Radio frequency interference problems in major sports stadiums are unfortunately very common given the large number of radios present in a relatively small area. A typical sports stadium includes systems transmitting and receiving signals for game day operations, referee and commercial coordination, coach and player communication, a variety of cell phone networks, Wi-Fi services, and a number of other wireless services. Continue reading
Automotive radar is a key technology in delivering active safety systems that play a major role in reducing traffic fatalities. Active safety systems include adaptive cruise control and collision warning systems with automatic steering and braking intervention, lane departure warning and electronic stability control. In a collision warning system, the automotive radar consisting of a 77 GHz transmitter emits signals that are reflected from objects ahead, at the side and to the rear of the vehicle and are captured by multiple receivers integrated throughout the vehicle. The radar system can detect and track objects and trigger a driver warning of an imminent collision and initiate electronic stability control intervention. Continue reading
The recent ANSYS acquisition of Delcross Technologies is a very exciting addition to our electronics product portfolio! The Internet of Things (IoT), aerospace and defense electronics, including unmanned aerial vehicles (UAVs), automotive radar and autonomous vehicles all have increasing use of multiple antennas and wireless services.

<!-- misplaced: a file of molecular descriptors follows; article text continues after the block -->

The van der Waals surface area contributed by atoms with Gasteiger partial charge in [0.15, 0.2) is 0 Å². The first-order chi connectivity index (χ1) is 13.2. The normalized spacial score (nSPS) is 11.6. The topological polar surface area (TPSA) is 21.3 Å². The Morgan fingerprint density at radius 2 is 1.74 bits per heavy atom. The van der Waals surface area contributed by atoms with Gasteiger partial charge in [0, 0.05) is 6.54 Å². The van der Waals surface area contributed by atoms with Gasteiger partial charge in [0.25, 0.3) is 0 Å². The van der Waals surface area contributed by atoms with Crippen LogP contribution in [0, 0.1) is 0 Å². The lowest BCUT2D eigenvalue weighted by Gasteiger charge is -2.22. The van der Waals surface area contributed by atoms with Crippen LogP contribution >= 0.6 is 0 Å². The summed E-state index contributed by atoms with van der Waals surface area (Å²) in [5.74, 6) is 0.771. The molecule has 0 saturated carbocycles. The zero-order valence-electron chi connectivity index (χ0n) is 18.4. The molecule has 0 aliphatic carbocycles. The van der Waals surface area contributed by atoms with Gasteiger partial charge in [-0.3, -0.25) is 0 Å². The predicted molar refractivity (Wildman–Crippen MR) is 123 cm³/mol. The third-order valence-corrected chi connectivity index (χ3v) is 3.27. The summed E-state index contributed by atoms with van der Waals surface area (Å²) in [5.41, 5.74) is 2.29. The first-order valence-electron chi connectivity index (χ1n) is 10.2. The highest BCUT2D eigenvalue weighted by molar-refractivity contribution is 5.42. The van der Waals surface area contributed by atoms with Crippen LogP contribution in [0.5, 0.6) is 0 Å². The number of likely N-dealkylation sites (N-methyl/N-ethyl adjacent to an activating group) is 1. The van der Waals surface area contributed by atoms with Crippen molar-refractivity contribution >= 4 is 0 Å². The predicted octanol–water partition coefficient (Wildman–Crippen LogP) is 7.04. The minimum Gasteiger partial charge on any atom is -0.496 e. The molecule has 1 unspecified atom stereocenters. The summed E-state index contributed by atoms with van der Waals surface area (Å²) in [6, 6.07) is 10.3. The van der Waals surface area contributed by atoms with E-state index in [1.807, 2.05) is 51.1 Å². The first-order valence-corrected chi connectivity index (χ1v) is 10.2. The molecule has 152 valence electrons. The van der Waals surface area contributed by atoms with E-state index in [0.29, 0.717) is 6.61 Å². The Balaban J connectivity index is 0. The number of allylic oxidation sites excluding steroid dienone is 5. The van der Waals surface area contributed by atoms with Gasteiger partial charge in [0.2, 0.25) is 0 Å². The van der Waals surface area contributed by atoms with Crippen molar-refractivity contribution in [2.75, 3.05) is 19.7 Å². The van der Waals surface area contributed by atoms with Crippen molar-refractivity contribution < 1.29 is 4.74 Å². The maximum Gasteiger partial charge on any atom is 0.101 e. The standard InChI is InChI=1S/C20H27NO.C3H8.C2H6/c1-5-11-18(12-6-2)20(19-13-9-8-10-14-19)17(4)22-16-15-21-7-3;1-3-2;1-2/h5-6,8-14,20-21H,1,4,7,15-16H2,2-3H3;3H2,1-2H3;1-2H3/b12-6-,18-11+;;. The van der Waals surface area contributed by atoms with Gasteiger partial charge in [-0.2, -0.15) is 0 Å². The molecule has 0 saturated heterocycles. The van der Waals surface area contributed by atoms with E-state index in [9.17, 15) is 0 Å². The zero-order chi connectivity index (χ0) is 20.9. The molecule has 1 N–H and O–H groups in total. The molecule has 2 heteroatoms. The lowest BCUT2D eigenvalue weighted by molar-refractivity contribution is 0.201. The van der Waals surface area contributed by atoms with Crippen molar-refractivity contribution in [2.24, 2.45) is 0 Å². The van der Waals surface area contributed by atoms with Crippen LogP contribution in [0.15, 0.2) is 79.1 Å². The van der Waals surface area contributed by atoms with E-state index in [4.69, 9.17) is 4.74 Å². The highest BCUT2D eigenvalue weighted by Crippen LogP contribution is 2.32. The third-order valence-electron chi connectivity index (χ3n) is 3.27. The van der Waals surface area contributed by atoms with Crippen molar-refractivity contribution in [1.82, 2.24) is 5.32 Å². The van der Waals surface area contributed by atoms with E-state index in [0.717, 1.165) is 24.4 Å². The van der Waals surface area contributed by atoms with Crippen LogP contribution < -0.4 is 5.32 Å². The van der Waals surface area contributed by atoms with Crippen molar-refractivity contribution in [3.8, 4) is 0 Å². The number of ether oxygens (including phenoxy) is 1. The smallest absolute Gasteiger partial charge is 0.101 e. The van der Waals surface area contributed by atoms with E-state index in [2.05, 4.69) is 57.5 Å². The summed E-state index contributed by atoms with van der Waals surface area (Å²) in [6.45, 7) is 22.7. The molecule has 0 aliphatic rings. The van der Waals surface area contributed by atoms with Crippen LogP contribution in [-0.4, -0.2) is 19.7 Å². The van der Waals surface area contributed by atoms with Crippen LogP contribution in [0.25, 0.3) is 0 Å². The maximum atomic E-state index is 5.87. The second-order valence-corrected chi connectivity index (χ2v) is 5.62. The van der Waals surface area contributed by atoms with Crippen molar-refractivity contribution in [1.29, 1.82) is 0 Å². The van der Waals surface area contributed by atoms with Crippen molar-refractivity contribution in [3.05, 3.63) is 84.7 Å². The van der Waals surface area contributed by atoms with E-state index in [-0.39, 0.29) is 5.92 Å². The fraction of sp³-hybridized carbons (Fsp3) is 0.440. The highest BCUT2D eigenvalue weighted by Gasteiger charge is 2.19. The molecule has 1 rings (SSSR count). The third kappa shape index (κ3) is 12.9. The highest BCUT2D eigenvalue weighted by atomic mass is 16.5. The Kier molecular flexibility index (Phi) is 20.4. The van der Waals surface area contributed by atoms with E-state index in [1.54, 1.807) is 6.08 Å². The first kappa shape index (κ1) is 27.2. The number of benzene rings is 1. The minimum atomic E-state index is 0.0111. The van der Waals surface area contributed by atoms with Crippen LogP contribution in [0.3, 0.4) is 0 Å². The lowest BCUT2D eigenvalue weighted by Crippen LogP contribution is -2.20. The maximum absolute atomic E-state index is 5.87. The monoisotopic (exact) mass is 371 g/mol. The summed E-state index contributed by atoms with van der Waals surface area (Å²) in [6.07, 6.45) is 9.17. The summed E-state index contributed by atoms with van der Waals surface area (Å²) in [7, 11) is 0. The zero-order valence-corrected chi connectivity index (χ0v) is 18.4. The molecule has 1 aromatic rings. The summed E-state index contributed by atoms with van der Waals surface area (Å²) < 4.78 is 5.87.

ANSYS HFSS delivers capabilities that enable antennas to be placed on complex structures followed by efficient simulation using component library models with encryption, assembly modeling with mesh assembly, and advances in our hybrid solver technology. The next logical step in HFSS development is to perform even larger platform-level simulations. To solve larger problems requires leveraging asymptotic methods of which one of the most powerful and effective method is the Shooting and Bouncing Ray (SBR) technique. The Delcross implementation of the SBR technique and its integration with high-level system analysis is the most advanced in the world and is now a part of the ANSYS product portfolio! ANSYS has fast-forwarded its development plan and will now offer our customers the ability to solve massively large antenna simulations; installed antenna performance and system RF co-site problems. Continue reading